A belief in God is deeply embedded in the human brain, which is programmed for religious experiences, according to a United States study.

Scientists searching for the neural "God spot", which is supposed to control religious belief, believe several areas of the brain form the biological foundations of religious belief.

The researchers said their findings supported the idea that the brain had evolved to be sensitive to any form of belief that improved the chances of survival, which could explain why a belief in God and the supernatural became so widespread in human evolutionary history.

"Religious belief and behaviour are a hallmark of human life, with no accepted animal equivalent, and found in all cultures," said Professor Jordan Grafman, from the US National Institute of Neurological Disorders and Stroke in Bethesda, near Washington.

"Our results are unique in demonstrating that specific components of religious belief are mediated by well-known brain networks and they support contemporary psychological theories that ground religious belief within evolutionary-adaptive cognitive functions."

Scientists are divided on whether religious belief has a biological basis.

Some evolutionary theorists have suggested that Darwinian natural selection may have put a premium on individuals if they were able to use religious belief to survive hardships that may have overwhelmed those with no religious convictions.

Others have suggested that religious belief is a side effect of a wider trait in the human brain to search for coherent beliefs about the outside world. Religion and belief in God, they argue, are just a manifestation of this intrinsic, biological phenomenon that makes the human brain so intelligent and adaptable.

The latest study, published in the journal Proceedings of the National Academy of Sciences, involved analysing the brains of volunteers, who had been asked to think about religious and moral problems and questions. For the analysis, researchers used a functional MRI machine, which can identify the most active regions of the brain.

They found that people of different religious persuasions and beliefs, including atheists, tended to use the same electrical circuits in the brain when solving a moral conundrum as well as when dealing with issues related to God.

The study found that several areas of the brain were involved in religious belief, one within the frontal lobes of the cortex - which are unique to humans - and another in the more evolutionary-ancient regions deeper inside the brain, which humans share with apes and other primates, Professor Grafman said.

"There is nothing unique about religious belief in these brain structures. Religion doesn't have a 'God spot' as such, instead it's embedded in a whole range of other belief systems in the brain that we use every day," Professor Grafman said.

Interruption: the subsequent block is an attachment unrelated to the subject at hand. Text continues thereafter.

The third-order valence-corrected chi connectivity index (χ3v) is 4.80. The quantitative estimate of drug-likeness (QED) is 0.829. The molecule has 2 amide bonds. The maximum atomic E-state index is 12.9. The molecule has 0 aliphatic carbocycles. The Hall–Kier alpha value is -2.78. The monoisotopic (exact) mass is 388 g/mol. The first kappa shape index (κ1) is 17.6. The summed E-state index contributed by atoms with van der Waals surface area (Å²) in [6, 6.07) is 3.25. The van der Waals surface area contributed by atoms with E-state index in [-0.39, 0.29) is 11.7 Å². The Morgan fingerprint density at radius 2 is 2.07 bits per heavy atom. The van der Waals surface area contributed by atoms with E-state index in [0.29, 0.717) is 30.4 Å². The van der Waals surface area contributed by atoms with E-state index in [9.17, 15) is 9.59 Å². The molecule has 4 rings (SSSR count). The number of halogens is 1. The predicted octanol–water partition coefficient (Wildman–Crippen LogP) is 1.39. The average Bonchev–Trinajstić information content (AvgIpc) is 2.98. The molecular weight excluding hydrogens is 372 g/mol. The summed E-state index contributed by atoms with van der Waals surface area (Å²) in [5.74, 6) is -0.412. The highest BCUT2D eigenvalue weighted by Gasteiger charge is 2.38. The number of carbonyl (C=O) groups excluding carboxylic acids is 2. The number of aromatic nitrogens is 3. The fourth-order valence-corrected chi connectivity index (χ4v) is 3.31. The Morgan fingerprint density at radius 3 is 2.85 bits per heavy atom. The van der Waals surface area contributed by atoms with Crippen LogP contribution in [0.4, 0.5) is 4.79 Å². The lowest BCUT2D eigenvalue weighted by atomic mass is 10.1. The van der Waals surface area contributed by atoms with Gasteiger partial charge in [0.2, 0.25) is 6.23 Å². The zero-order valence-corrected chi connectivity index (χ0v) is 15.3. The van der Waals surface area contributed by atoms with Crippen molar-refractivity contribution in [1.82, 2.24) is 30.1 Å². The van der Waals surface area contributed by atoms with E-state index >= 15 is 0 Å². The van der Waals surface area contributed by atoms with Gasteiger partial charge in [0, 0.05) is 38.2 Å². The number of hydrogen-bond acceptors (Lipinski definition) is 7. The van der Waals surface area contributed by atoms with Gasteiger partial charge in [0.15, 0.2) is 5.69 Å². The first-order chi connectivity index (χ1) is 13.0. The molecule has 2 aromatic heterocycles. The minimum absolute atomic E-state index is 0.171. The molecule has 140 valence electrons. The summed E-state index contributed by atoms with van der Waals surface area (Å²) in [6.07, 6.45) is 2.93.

The search for the God spot has in the past led scientists to many different regions of the brain.

An early contender was the brain's temporal lobe, a large section that sits over each ear, because temporal-lobe epileptics suffering seizures in those regions frequently reported intense religious experiences.

One of the principal exponents of this idea was Vilayanur Ramachandran, from the University of California, San Diego, who asked several of his patients with temporal-lobe epilepsy to listen to a mixture of religious, sexual and neutral words while measuring their levels of arousal and emotional reactions. Religious words elicited an unusually high response in these patients.

This work was followed by a study where scientists tried to stimulate the temporal lobes with a rotating magnetic field produced by a "God helmet". Michael Persinger, from Laurentian University in Ontario, found he could artificially create the experience of religious feelings - the helmet-wearer reported being in the presence of a spirit or having a profound feeling of cosmic bliss.

Dr Persinger said about eight in every 10 volunteers reported quasi-religious feelings when wearing his helmet. However, when Professor Richard Dawkins, an evolutionist and renowned atheist, wore it during the making of a BBC documentary, he famously failed to find God, saying the helmet only affected his breathing and his limbs.

Other studies of people taking part in Buddhist meditation suggested the parietal lobes at the upper back region of the brain were involved in controlling religious belief, in particular the mystical elements that gave people a feeling of being on a higher plane during prayer.

Andrew Newberg, from the University of Pennsylvania, injected radioactive isotope into Buddhists at the point at which they achieved meditative nirvana. Using a special camera, he captured the distribution of the tracer in the brain, which led the researchers to identify the parietal lobes as playing a key role during this transcendental state.

Professor Grafman was more interested in how people coped with everyday moral and religious questions.

He said that the latest study suggested the brain was inherently sensitive to believing in almost anything if there were grounds for doing so, but when there was a mystery about something, the same neural machinery was co-opted in the formulation of religious belief.

"When we have incomplete knowledge of the world around us, it offers us the opportunities to believe in God. When we don't have a scientific explanation for something, we tend to rely on supernatural explanations," said Professor Grafman, who believes in God.

"Maybe obeying supernatural forces that we had no knowledge of made it easier for religious forms of belief to emerge."

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